Selfridges joins the list of U.K. high street retailers slashing jobs.
Selfridges on Tuesday said it would cut 450 jobs, or 14 percent percent of total headcount, across its four luxury department stores and online platform. The company will offer affected staff members various options from voluntary redundancy packages to “permanently adjusting working hours to support your work and home life, taking sabbatical [or] a career break,” Anne Pitcher, group managing director, said in a letter to Selfridges’ team members.
“The COVID-19 pandemic has forced change and cause us to rethink so many aspects of our lives and will continue to do so as we adapt and respond to a new and evolving reality,” Pitcher said, noting how consumers work, shop and socialize has morphed in a matter of months. “Of course, our high streets were changing rapidly before COVID-19 arrived…. [However,] the speed and magnitude of what is happening right now and the impact on trading means we must make some more fundamental changes to our organization to stay ahead and realize a more sustainable future.”
Pitcher expects Selfridges’ recovery will be slow, with sales forecasted significantly below 2019’s volume. The luxury retailer has been examining its cost structure in a bid to determine how to adapt for the future. “Being fit for purpose doesn’t just mean being efficient and flexible though—it is also about making sure we are strengthening areas of our business that have become even more important to our customers since the pandemic, such as digital, sustainability and experiences,” she wrote.
Rival upscale department store Harrods is in the process of shedding 700 staff members. And mid-tier department store company John Lewis is closing eight stores and cutting 1,300 jobs.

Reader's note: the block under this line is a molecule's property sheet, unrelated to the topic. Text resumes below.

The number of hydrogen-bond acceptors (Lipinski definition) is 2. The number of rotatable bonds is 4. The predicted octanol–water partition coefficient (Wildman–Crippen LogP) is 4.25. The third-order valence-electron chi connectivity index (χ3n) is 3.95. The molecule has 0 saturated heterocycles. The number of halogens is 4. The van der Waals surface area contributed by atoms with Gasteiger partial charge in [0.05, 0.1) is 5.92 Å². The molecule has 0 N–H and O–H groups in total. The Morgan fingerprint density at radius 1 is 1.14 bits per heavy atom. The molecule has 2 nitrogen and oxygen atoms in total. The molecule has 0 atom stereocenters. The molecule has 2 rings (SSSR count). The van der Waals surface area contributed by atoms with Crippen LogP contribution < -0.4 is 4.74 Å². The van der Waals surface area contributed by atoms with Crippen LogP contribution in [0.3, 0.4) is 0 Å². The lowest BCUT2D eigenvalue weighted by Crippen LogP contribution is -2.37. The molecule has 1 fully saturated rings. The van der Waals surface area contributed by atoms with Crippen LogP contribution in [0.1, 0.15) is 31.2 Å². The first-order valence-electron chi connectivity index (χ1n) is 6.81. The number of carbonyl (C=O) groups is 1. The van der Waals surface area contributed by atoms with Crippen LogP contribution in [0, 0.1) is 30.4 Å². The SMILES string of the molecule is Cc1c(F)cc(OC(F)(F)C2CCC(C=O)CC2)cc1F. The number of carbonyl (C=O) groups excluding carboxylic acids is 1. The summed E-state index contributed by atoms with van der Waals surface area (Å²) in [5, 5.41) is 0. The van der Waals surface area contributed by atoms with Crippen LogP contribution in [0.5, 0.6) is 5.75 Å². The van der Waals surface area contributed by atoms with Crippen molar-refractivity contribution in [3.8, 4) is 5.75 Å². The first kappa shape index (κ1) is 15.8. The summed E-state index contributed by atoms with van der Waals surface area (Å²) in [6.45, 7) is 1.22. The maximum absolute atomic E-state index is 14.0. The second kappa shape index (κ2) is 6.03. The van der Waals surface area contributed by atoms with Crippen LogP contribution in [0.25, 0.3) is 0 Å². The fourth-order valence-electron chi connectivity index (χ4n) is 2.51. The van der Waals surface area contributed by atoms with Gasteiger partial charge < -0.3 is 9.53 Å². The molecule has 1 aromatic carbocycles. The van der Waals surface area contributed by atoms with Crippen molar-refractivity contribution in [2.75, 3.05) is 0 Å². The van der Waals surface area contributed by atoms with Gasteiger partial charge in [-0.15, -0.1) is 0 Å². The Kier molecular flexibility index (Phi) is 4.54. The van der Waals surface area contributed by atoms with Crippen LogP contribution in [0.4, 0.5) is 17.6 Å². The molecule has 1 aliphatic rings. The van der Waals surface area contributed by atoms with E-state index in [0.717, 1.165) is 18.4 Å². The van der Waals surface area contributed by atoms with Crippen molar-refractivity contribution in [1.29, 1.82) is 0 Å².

Other high street retailers are tightening the purse strings, too, in the aftermath of the coronavirus, or COVID-19, outbreak. Marks & Spencer last week said it plans to eliminate 950 jobs as it accelerates a three-year turnaround strategy. Future layoffs could further impact its reported 78,000-strong workforce. Sir Philip Green’s Arcadia Group, whose eight brands include Topshop and Topman, is trimming 500 to 2,500 from company headquarters. Shirtmaker T.M.Lewin is shutting all 66 shops and laying off most of its 700 employees in a move to shift sales to its online platform.
But even more cuts in retail jobs could be forthcoming. Bankrupt Debenhams is in need of a buyer or new investors to avoid liquidating. And the U.K. arm of Victoria’s Secret is embroiled in bankruptcy proceedings (known as administration in the U.K). The retailer Next is said to be in the process of acquiring the business, but is not expected to keep all of the lingerie seller’s stores open. It has the exclusive right to negotiate a deal until September, and how many stores it will keep depends on progress with landlord discussions.